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  • Writer's pictureAna Lucia Jardim

How to Get Started as a Changemaker

Updated: Sep 5, 2022

5 moves to perform with confidence and make a difference in a big company


This is a photo of my first solo dance performance. I was probably 7 years old. I remember feeling very self-conscious because I was wearing a fake hair bun. My hair wasn't long enough for the traditional ballet bun, so I concocted one out of a stainless steel scouring pad, the kind you use to clean cast iron pots. I covered it with lots of hairnets, hoping it would look like real hair from afar, and attached it to the nape of my neck. While skipping and chasséing across the stage waving two plastic flower stems, I made the mistake of looking at the audience's faces. They were smiling. But what my young self saw was people laughing at the shiny ball of steel stuck to her head. She drew a blank, and the rest of the performance was a blur. Somehow she made it till the end, curtsied at the applause, and fled the stage as fast as her ballet slippers could manage.


All beginnings as a solo performer are memorable. There is only one first time, by definition, and more often than not it is filled with things we wish we would have done differently, if we were the wise and experienced person we are today.


Changemakers are solo performers, in the sense that they put themselves out there for things that are new or unpopular (read other signs that you are a changemaker here). Usually, the first time they come on the stage is not through a formal job. It is through a moment when they say or do something that causes the wind to shift direction. Like those times when you're in a meeting where people are skipping and chasséing around a huge elephant in the room. You think to yourself, "am I imagining this elephant?", and before you know it, words come out of your mouth that say the unsaid. And those words break the spell of elephant invisibility - and now a real conversation is happening.


This moment can be so subtle that you just go about your normal day and normal job, and not give it another thought. Or, it can be so powerful that it makes you question your purpose. Why am I here, in this job, in this company? Why did those words come out of my mouth? Why do I feel more alive now that we're having a real conversation?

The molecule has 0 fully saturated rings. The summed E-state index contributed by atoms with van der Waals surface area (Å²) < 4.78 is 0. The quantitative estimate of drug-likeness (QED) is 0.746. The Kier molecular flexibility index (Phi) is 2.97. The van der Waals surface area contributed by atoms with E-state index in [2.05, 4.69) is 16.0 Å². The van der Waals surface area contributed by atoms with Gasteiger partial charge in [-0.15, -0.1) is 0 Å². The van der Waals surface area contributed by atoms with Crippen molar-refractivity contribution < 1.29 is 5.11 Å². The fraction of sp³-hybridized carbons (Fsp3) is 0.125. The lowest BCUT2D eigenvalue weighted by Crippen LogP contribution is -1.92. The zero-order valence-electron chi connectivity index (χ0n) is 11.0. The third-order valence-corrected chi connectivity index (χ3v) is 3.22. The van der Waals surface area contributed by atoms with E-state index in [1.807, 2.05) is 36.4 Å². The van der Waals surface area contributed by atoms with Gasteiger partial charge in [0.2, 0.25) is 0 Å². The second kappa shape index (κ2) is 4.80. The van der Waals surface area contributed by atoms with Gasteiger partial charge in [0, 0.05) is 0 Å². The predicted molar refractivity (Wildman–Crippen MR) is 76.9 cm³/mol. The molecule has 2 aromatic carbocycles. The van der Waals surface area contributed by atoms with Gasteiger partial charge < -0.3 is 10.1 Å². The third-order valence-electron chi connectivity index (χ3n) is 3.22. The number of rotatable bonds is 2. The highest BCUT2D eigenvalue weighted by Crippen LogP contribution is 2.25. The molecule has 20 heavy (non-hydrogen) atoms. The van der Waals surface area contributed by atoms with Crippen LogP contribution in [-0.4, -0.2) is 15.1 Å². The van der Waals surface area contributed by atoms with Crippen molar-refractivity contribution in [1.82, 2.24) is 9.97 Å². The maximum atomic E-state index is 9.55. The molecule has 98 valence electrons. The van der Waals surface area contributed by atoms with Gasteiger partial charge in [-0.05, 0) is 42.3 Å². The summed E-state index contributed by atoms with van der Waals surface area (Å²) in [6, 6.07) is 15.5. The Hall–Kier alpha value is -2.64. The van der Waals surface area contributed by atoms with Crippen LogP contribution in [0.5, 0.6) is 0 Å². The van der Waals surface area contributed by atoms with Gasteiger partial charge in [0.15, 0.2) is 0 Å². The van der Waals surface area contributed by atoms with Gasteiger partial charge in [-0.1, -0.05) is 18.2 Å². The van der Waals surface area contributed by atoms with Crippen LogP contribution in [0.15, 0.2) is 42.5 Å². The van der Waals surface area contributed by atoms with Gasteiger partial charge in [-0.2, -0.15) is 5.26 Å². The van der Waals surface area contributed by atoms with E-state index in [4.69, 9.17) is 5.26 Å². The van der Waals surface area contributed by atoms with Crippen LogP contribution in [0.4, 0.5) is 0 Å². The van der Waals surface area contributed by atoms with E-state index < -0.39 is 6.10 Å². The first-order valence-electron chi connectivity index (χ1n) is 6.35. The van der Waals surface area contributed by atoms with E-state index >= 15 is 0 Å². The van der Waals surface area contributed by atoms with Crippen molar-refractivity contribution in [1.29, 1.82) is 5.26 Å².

In the mid 2000s, I was working at one of the fastest growing companies in the U.S. when it got acquired by a Global Fortune 500 corporation. I was leading joint teams with partner companies to supply our medicines to the rest of the world. It was a meaningful, fun and challenging job. But I was fascinated by the cultural aspects of the acquisition. How do you integrate two proud companies? How do you create a sense of belonging when people work in different continents? I started talking about this in meetings, in the elevator, and in one of those conversations, I was offered a job as chief of staff on a senior leadership team. They needed help navigating this massive change. It was a dream job. I knew the business well. I had just gotten certified as a coach, so I was eager to apply my training in the real world. And I felt like I had a steel bun sticking out of my neck.


Fast forward 15 years, I learned a lot about leading change without formal authority in a big company. More than a job or a career, it was a calling. I made a ton of mistakes, but I also led change that stuck for a really long time, so long that it became part of the company's DNA.


Here are 5 moves I learned to help you nail your first solo.



#1 - Get in the room where it happens


The nature of a changemaker is to shake things up. When you're starting out, it works best when you have both the autonomy and the aircover to do that.


That's something an executive sponsor can give you. They have the power and influence to legitimize the change- and your role in it. I've been blessed with partnerships sponsors and I trusted, admired and respected each other. I recall one of them who gave me much more than autonomy and aircover to work. She gave me relentless feedback and put me in some tough sink-or-swim situations. Not that I thrive with tough love, but in this case I needed the push. We both felt safe to be uncomfortable, because we cared about each other as humans.


Most importantly, a sponsor can get you in "the room where it happens", as goes the Hamilton song. Your role is to help leadership think through the business and human implications of their decisions, and help them bring change to life on the ground. You need to be in that room where change is choreographed. Things move very fast in a transformation process, and it is sometimes chaotic. If decisions are being made and you're not there, you'll be chasing a moving train. Be on that train as early as possible.



#2 - Seduce, seduce, seduce


You feel lonely at times. You bring people together all the time, but you're never "one of us". Because you do radical and crazy things. Because you shine the spotlight on the ugly elephants. Because you need to stay far enough from the daily grind to see a way through .


OK, so you're not the cool celebrity that hosts the hottest party of the year. But you can be the D.J..


Great changemakers know that they are nothing without community. For the change to really last, it needs to live inside the people and the structures of the future. From day one, you need to seduce those around you to join the cause. Use your heart and your knowledge of the business to relate to their pain, their reality. Always scout the environment for champions, and then make their experience of working with you - and especially each other- so absolutely engaging, dare I say fun, that they can't help but follow the light. And then they will realize something they never thought was possible: that the work of transformation is hard, but it's the highlight of their day- of their careers, even.